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Armenian, Azeri Leaders Set For Fresh Summit


Russia - President Dmitry Medvedev (C) starts talks with on Karabakh settlement with Ilham Aliyev and Serzh Sarkisan, 24Jun2011.

Russia - President Dmitry Medvedev (C) starts talks with on Karabakh settlement with Ilham Aliyev and Serzh Sarkisan, 24Jun2011.

Russian President Dmitry Medvedev is expected to host this month fresh talks between his Armenian and Azerbaijani counterparts in an effort to kick-start the stalled Nagorno-Karabakh peace process.

Citing an “informed” Russian diplomatic source, the Regnum news agency reported on Monday that the meeting is scheduled to take place in the Russian Black Sea city of Sochi on January 23-24.

President Serzh Sarkisian’s office did not refute the information. Commenting on it, Sarkisian’s spokesman Armen Arzumanian told RFE/RL’s Armenian service (Azatutyun.am) that the presidential press service “announces meetings and visits of the President of Armenia in due course and in an appropriate manner.” Arzumanian did not comment further.

There was no immediate reaction to the Regnum report from Azerbaijan’s President Ilham Aliyev and other officials in Baku. In his New Year’s address to the nation, Aliyev accused the Armenian side of effectively renouncing further negotiations with Azerbaijan.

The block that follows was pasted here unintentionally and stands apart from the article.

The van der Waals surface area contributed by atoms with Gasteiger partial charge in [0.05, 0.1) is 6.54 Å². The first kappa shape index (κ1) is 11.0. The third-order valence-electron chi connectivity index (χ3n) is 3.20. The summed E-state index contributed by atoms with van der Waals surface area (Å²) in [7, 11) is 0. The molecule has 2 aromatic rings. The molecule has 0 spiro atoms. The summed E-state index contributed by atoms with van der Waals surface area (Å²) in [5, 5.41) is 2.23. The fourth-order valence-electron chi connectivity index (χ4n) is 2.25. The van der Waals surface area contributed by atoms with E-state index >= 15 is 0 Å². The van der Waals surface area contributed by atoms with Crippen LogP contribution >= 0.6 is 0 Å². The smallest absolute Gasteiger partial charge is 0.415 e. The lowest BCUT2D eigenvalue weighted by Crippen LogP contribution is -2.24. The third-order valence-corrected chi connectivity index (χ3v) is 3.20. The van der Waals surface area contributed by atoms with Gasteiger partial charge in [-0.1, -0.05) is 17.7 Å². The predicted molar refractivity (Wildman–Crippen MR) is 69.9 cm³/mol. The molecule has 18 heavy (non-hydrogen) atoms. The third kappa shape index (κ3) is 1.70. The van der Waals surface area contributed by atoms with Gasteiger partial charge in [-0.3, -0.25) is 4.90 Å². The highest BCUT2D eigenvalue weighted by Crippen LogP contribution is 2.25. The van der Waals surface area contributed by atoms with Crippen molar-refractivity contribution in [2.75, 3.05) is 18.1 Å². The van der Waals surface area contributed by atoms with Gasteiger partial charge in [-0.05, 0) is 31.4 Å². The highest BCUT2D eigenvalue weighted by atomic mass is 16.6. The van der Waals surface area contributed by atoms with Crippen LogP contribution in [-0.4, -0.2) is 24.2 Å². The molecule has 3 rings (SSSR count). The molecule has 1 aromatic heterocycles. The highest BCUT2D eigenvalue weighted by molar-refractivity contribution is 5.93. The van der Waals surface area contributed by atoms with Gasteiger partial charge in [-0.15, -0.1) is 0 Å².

That Aliyev and Sarkisian will hold yet another trilateral meeting with Medvedev this month was confirmed to RFE/RL’s Armenian service by another source privy to Armenian-Azerbaijani peace talks mediated by Russia, the United States and France. The Russian president has organized about a dozen such meetings since 2008.

Aliyev and Sarkisian came close to agreeing on the basic principles of a peaceful settlement proposed by the three mediating powers at their most recent face-to-face talks held in the Russian city of Kazan last June. But they failed to overcome their differences, raising more questions about the future of the peace talks.

The two leaders said through their foreign ministers last month that they are ready to meet again “in the near future.”

In an interview with Azerbaijani state television aired later in December, Medvedev insisted that the Nagorno-Karabakh conflict may still be resolved in the near future despite the current impasse in the negotiating process. “In my view, this is perhaps the only conflict in the post-Soviet space that can be settled at the moment,” he said.

Analysts are skeptical about Karabakh peace prospects, however, pointing to continuing bitter recriminations traded by the conflicting parties and their diametrically opposite public statements on how the dispute should be resolved.

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